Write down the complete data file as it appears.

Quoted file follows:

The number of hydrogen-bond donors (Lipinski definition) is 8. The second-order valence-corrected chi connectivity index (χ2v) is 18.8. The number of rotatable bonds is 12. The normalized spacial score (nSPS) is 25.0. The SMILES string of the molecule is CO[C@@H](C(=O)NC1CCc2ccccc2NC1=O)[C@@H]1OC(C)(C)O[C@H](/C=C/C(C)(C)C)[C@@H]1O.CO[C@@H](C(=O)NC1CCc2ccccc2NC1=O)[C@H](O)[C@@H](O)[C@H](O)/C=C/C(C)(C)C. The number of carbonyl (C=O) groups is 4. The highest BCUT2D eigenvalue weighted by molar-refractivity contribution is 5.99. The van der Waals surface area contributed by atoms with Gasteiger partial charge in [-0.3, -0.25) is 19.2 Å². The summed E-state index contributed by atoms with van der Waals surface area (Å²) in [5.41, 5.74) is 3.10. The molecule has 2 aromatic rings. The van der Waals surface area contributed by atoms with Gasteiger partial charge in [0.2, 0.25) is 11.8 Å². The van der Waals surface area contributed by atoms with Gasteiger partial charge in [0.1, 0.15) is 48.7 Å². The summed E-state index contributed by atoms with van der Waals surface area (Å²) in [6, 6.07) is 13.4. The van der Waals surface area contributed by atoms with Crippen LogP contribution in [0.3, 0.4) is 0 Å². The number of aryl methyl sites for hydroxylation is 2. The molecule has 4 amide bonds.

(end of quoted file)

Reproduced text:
The number of hydrogen-bond donors (Lipinski definition) is 8. The second-order valence-corrected chi connectivity index (χ2v) is 18.8. The number of rotatable bonds is 12. The normalized spacial score (nSPS) is 25.0. The SMILES string of the molecule is CO[C@@H](C(=O)NC1CCc2ccccc2NC1=O)[C@@H]1OC(C)(C)O[C@H](/C=C/C(C)(C)C)[C@@H]1O.CO[C@@H](C(=O)NC1CCc2ccccc2NC1=O)[C@H](O)[C@@H](O)[C@H](O)/C=C/C(C)(C)C. The number of carbonyl (C=O) groups is 4. The highest BCUT2D eigenvalue weighted by molar-refractivity contribution is 5.99. The van der Waals surface area contributed by atoms with Gasteiger partial charge in [-0.3, -0.25) is 19.2 Å². The summed E-state index contributed by atoms with van der Waals surface area (Å²) in [5.41, 5.74) is 3.10. The molecule has 2 aromatic rings. The van der Waals surface area contributed by atoms with Gasteiger partial charge in [0.2, 0.25) is 11.8 Å². The van der Waals surface area contributed by atoms with Gasteiger partial charge in [0.1, 0.15) is 48.7 Å². The summed E-state index contributed by atoms with van der Waals surface area (Å²) in [6, 6.07) is 13.4. The van der Waals surface area contributed by atoms with Crippen LogP contribution in [0.3, 0.4) is 0 Å². The number of aryl methyl sites for hydroxylation is 2. The molecule has 4 amide bonds.